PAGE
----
Establishing the division of assets in the event of a divorce is a common purpose of prenuptial agreements, but engaged couples have many other reasons for setting up these legal arrangements. People with children from previous relationships, for instance, may want to stipulate that their offspring receive a certain amount in an inheritance. If you plan to draw up a prenuptial agreement with provisions not related to division of assets in a divorce, learn examples of some aspects that may not be allowed by your state laws. Some provisions may not be forbidden by law but are unlikely to be approved by the judge who reviews your agreement. Child Support Restrictions No states allow restrictions on possible future child support payments. Child support is determined by state laws, although judges can make certain changes when a parent petitions the court.  Child Custody and Visitation Issues These matters typically are not allowed to be addressed in a prenuptial agreement. First, family law courts will not uphold agreements designed to limit one parent’s rights to visitation or custody. Second, even if you and your betrothed have created a reasonable shared custody or visitation schedule, a lot of things can change over time. One of you may want to dispute that agreement in the event of a divorce, and the court will want to start fresh with the situation as it stands.  Spousal Support Restrictions Some states do not allow a person to waive the right to spousal support in a prenup, but others do.  Domestic Issues A prenuptial agreement is not intended to set forth legal parameters on domestic issues such as who is responsible for certain household tasks which holidays are spent with which relatives how much vacation time will be spent with each person’s parents how much time each person is allowed for separate vacations Issues Qualifying as Unfair Judges are unlikely to approve prenuptial agreements that include clauses that are unfair or appear to only be included to discourage divorce. For instance, one person cannot specify that they receive 80 percent of all assets accumulated after the marriage if the other person files for divorce. Divorce Threats The agreement cannot contain provisions specifying that if one person takes a certain action, such as being unfaithful, the other person is allowed an uncontested divorce.  Concluding Thoughts States vary on what factors can be stipulated in prenuptial agreements. A family law attorney can tell you whether anything you want to include is acceptable or not. Contact a lawyer like The Law Office Of James R. Kennedy Jr. for further...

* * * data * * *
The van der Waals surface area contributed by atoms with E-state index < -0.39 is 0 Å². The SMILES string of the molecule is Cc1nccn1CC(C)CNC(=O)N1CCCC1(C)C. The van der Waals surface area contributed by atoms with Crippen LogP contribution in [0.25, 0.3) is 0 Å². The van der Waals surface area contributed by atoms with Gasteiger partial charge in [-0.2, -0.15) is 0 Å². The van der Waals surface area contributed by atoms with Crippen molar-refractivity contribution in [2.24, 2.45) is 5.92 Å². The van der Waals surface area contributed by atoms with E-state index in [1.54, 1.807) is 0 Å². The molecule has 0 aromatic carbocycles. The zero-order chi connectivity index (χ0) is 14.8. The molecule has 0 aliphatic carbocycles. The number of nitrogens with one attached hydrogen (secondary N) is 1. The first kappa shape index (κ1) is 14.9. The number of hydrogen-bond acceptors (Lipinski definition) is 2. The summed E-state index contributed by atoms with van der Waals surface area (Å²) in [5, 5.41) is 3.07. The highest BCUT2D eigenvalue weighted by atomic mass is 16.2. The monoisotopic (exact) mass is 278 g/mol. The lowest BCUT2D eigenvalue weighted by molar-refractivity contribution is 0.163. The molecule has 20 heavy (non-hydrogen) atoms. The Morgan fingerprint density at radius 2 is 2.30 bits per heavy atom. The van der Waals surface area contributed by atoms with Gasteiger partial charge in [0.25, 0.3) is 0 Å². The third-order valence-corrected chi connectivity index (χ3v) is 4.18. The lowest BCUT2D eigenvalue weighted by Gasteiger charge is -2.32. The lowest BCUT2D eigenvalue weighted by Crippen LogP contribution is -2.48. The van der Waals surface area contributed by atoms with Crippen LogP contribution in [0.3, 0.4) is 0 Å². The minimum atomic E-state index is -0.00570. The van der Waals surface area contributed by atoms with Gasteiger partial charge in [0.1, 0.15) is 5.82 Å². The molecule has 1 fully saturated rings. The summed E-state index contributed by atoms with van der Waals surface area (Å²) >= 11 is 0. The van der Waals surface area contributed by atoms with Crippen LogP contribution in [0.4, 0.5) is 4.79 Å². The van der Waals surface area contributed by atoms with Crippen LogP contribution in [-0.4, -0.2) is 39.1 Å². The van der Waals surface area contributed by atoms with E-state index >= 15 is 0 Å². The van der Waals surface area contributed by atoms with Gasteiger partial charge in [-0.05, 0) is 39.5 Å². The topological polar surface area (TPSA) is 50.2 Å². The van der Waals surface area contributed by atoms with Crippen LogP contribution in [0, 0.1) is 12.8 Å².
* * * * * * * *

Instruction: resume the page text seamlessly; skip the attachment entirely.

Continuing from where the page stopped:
read more

4 Mistakes To Avoid When Taking The Bankruptcy Means Test

Posted by on Nov 3, 2015 in Uncategorized |